WILKES-BARRE — The long-delayed Hugo Selenski double-homicide trial will not begin anytime soon because there is a grand jury seated in Harrisburg investigating alleged witness tampering, sources said this week.
Since the trial was postponed indefinitely exactly two months ago today, Selenski’s case has been dormant except for one court filing ordered by Luzerne County Judge Fred Pierantoni III on Sept. 6, according to court records.
A long-standing gag order prevents prosecutors, police and Selenski’s attorneys from publicly discussing the case.
Pierantoni’s sealed order was filed by Selenski’s co-defense attorney, Edward Rymsza.
Among the indications that Selenski’s trial is not expected in the near future, including the lack of court filings the last two months, are:
• He was returned to the State Correctional Institution at Mahanoy, where he is serving a 32 1/2- to 65-year sentence for a robbery conviction in Monroe County. He had been housed at the county prison since early June.
• Key witness Paul Weakley, 44, was returned to the U.S. Penitentiary in Tuscon, Ariz., in mid-August. He was moved from the Arizona federal prison in June and kept at SCI-Retreat in Newport Township in preparation of Selenski’s trial, which was scheduled to start on Aug. 4.
Weakley pleaded guilty to his role in the Monroe County robbery with Selenski and the strangulation deaths of Michael Jason Kerkowski and Tammy Lynn Fassett, both 37. He was sentenced in 2008 to life in prison.
Selenski, 40, and Weakley were charged in May 2006 with the killings of Kerkowski and Fassett, whose bodies were unearthed from the Kingston Township house where Selenski lived on June 5, 2003.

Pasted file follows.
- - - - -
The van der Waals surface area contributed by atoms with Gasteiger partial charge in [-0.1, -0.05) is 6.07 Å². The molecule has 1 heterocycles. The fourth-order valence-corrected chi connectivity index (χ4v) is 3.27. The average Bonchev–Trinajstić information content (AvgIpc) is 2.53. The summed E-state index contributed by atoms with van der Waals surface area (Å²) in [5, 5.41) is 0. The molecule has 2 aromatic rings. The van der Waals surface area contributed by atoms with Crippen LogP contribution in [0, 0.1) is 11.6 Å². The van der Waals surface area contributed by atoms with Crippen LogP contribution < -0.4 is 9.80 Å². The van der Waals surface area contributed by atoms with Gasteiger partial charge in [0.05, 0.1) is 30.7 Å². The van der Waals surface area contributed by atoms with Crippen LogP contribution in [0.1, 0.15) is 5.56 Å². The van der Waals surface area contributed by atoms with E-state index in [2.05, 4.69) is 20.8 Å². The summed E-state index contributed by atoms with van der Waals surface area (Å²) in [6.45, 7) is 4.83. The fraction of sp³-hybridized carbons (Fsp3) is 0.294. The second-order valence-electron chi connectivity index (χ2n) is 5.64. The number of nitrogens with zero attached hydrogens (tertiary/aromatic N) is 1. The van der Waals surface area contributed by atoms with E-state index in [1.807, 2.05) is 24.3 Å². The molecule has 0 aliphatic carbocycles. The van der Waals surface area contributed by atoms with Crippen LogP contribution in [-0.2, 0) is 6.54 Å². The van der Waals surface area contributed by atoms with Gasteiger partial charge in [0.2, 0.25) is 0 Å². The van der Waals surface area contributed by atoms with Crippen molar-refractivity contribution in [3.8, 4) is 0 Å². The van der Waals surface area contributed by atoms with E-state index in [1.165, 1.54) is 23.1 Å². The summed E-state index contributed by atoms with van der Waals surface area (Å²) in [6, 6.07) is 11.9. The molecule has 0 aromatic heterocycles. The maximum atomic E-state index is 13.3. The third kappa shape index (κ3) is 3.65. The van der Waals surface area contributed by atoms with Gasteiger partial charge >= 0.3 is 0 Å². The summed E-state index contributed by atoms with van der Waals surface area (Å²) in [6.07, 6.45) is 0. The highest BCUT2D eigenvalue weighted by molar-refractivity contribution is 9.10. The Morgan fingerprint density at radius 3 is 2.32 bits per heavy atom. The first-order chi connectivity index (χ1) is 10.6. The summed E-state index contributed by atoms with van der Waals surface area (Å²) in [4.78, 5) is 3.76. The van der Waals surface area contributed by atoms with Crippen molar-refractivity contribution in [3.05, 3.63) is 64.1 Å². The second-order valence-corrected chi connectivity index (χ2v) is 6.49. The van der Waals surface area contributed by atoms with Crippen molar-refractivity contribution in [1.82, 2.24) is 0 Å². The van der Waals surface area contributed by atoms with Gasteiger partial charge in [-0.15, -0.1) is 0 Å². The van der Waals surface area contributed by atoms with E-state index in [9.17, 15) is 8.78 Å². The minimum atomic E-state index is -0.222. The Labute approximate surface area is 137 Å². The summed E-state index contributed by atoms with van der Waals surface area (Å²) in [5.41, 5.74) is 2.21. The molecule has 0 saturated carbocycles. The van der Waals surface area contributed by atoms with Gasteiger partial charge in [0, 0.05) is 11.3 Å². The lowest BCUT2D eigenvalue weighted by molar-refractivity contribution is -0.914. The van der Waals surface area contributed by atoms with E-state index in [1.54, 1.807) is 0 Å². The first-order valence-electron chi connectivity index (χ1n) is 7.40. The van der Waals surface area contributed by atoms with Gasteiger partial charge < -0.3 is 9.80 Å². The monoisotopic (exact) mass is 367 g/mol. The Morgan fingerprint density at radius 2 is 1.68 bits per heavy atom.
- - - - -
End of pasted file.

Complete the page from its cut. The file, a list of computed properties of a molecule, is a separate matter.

Selenski’s trial has frequently been delayed due to appeals with state appellate courts.
Since January 2012, when Rymsza and Attorney Shelley Centini were hired by the court to defend Selenski, there have been 149 court filings by them, prosecutors and Pierantoni. Those filings consist of sealed orders, orders to transport Selenski to the courthouse for pre-trial hearings, testimony preservation of ailing witnesses, notice of appeals and Selenski’s trial brief, which is a multipage document commonly filed before trial.
By contrast, there were 316 court filings from June 2006 through December 2011, court records show.
The trial brief filed by Centini and Rymsza lists the names of 31 law-enforcement officers, four employees of the state police crime lab, 10 scientists, six members of the victims’ families, 67 other potential witnesses known to Selenski or were involved in the investigation. Potential jurors will be asked if they know any of the listed names.
Sources over the last few weeks said the grand jury is investigating alleged witness tampering, but they have refused to say who is involved. Grand jury proceedings are conducted in secret and prosecutors are sworn not to disclose matters occurring before the 23-member panel.
According to the state Office of Attorney General’s website, if a grand jury agrees to consider a presentment, prosecutors prepare a document that summarizes evidence the grand jury has heard and sets out recommended criminal charges.